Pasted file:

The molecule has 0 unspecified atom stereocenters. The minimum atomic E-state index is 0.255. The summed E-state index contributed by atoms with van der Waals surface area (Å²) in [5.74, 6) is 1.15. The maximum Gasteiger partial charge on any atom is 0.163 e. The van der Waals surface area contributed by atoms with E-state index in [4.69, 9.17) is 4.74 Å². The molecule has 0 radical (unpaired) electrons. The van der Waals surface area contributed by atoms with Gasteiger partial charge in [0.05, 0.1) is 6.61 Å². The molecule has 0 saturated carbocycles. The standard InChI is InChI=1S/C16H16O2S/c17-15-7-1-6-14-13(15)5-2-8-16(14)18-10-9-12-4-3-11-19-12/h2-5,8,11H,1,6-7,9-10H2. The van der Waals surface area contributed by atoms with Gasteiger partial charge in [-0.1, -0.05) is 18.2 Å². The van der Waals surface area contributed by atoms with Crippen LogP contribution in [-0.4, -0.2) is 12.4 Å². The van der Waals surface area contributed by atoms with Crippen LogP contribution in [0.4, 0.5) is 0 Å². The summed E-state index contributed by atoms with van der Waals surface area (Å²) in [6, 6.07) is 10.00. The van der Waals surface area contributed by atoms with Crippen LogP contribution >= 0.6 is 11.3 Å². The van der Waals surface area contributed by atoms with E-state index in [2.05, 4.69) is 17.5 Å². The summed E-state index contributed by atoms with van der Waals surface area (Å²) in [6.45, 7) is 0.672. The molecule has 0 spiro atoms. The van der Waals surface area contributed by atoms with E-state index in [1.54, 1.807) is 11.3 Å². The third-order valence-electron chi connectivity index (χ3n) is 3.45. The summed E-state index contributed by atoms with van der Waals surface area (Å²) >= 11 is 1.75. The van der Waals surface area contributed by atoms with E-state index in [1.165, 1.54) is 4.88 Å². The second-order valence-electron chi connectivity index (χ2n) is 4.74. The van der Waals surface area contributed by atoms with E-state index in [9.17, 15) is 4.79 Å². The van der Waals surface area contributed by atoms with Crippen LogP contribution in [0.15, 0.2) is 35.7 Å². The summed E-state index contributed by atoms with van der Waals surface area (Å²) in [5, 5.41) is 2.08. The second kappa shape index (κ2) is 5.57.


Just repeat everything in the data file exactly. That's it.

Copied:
The molecule has 0 unspecified atom stereocenters. The minimum atomic E-state index is 0.255. The summed E-state index contributed by atoms with van der Waals surface area (Å²) in [5.74, 6) is 1.15. The maximum Gasteiger partial charge on any atom is 0.163 e. The van der Waals surface area contributed by atoms with E-state index in [4.69, 9.17) is 4.74 Å². The molecule has 0 radical (unpaired) electrons. The van der Waals surface area contributed by atoms with Gasteiger partial charge in [0.05, 0.1) is 6.61 Å². The molecule has 0 saturated carbocycles. The standard InChI is InChI=1S/C16H16O2S/c17-15-7-1-6-14-13(15)5-2-8-16(14)18-10-9-12-4-3-11-19-12/h2-5,8,11H,1,6-7,9-10H2. The van der Waals surface area contributed by atoms with Gasteiger partial charge in [-0.1, -0.05) is 18.2 Å². The van der Waals surface area contributed by atoms with Crippen LogP contribution in [-0.4, -0.2) is 12.4 Å². The van der Waals surface area contributed by atoms with Crippen LogP contribution in [0.4, 0.5) is 0 Å². The summed E-state index contributed by atoms with van der Waals surface area (Å²) in [6, 6.07) is 10.00. The van der Waals surface area contributed by atoms with Crippen LogP contribution >= 0.6 is 11.3 Å². The van der Waals surface area contributed by atoms with E-state index in [2.05, 4.69) is 17.5 Å². The summed E-state index contributed by atoms with van der Waals surface area (Å²) in [6.45, 7) is 0.672. The molecule has 0 spiro atoms. The van der Waals surface area contributed by atoms with E-state index in [1.54, 1.807) is 11.3 Å². The third-order valence-electron chi connectivity index (χ3n) is 3.45. The summed E-state index contributed by atoms with van der Waals surface area (Å²) >= 11 is 1.75. The van der Waals surface area contributed by atoms with E-state index in [1.165, 1.54) is 4.88 Å². The second-order valence-electron chi connectivity index (χ2n) is 4.74. The van der Waals surface area contributed by atoms with E-state index in [9.17, 15) is 4.79 Å². The van der Waals surface area contributed by atoms with Crippen LogP contribution in [0.15, 0.2) is 35.7 Å². The summed E-state index contributed by atoms with van der Waals surface area (Å²) in [5, 5.41) is 2.08. The second kappa shape index (κ2) is 5.57.